An Underappreciated Bias: Stories

by Luke Muehlhauser on December 17, 2011 in Rationality

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{ 4 comments… read them below or add one }

Dante December 17, 2011 at 12:13 pm

Offtopic: How did you manage to get that obsolete embed code? Please use the iframe one, that plays the video for us people without Flash installed.


gwern December 17, 2011 at 2:24 pm
Stephen R. Diamond December 18, 2011 at 12:29 pm

Cowan’s argument would have been more persuasive had he shown, specifically, how stories describing the effects of biases themselves strengthen other biases (presumably, with the same net biasing effect). Why can’t readers use those stories the same way Cowan hopes they’ll use his—one story neutralizes another but isn’t, itself, necessarily retained?


freddy December 18, 2011 at 3:26 pm

Well, when it comes to stories, this guy gives you a lot of bang for your buck in terms of the use of the terms “story” and “stories”. 100+ instances. Yet the talk is so empty – what a load.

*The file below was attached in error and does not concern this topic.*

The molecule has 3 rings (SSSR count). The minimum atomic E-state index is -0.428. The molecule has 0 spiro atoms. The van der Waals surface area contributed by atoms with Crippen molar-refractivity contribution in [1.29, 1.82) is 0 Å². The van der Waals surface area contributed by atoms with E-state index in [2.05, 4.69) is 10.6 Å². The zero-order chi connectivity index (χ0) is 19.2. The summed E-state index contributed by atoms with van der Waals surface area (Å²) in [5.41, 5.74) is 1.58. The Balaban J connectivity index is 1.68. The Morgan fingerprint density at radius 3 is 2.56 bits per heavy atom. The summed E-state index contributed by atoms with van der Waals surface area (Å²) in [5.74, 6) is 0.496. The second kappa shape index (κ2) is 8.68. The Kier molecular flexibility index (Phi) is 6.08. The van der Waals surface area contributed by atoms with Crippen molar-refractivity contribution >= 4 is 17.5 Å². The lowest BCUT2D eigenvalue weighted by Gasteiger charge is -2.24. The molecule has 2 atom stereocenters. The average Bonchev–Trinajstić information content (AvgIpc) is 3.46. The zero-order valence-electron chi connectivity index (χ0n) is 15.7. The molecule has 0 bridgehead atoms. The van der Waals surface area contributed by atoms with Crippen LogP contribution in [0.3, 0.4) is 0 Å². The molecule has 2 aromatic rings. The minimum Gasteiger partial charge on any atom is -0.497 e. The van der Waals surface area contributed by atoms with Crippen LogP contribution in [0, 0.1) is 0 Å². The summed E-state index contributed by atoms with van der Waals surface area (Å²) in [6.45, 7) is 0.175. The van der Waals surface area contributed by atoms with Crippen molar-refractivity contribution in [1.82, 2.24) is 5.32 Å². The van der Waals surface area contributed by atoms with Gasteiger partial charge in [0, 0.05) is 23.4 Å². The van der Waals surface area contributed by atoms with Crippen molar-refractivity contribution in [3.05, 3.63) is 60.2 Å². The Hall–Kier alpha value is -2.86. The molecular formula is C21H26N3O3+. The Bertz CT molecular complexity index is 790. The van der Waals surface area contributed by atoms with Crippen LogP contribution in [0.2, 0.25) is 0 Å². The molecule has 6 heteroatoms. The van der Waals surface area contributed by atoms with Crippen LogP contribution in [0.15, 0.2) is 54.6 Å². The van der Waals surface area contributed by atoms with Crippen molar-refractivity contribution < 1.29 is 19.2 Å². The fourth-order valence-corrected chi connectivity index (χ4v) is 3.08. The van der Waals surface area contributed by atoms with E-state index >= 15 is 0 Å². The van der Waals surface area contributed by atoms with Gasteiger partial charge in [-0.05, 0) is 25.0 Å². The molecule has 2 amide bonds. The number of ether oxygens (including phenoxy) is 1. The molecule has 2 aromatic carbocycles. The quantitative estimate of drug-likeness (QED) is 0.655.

The term “story” is commonly defined with many variations. Here, he seems to narrow and broaden his use as it serves his immediate need to convey negative connotations.

My life is a journey.
My life is a battle.
My life is a mess.

He says that “journey” and “battle” are kinds of stories, while he implies (although does not say) that “mess” is not a story.

He says:
51% (who said “journey”) wanted to turn his or her life into a story.
11% said “battle, again a kind of story.

I’d say that journey/battle/mess are all vague descriptions. All would equally serve as placeholders interchangeably, as they could all be simultaneously true – and only details would provide any real information. Why should we ascribe some sort of narrative creative motive in answering a multiple-choice survey question in this way? Whoever formulated the multiple choice question is forcing the answerer to condense their life description into a single pre-selected term. Who’s the narrator of the “story”?

He says “mess” would probably be the best answer, and I agree (especially in the case of this talk), but he doesn’t say why we should think that.


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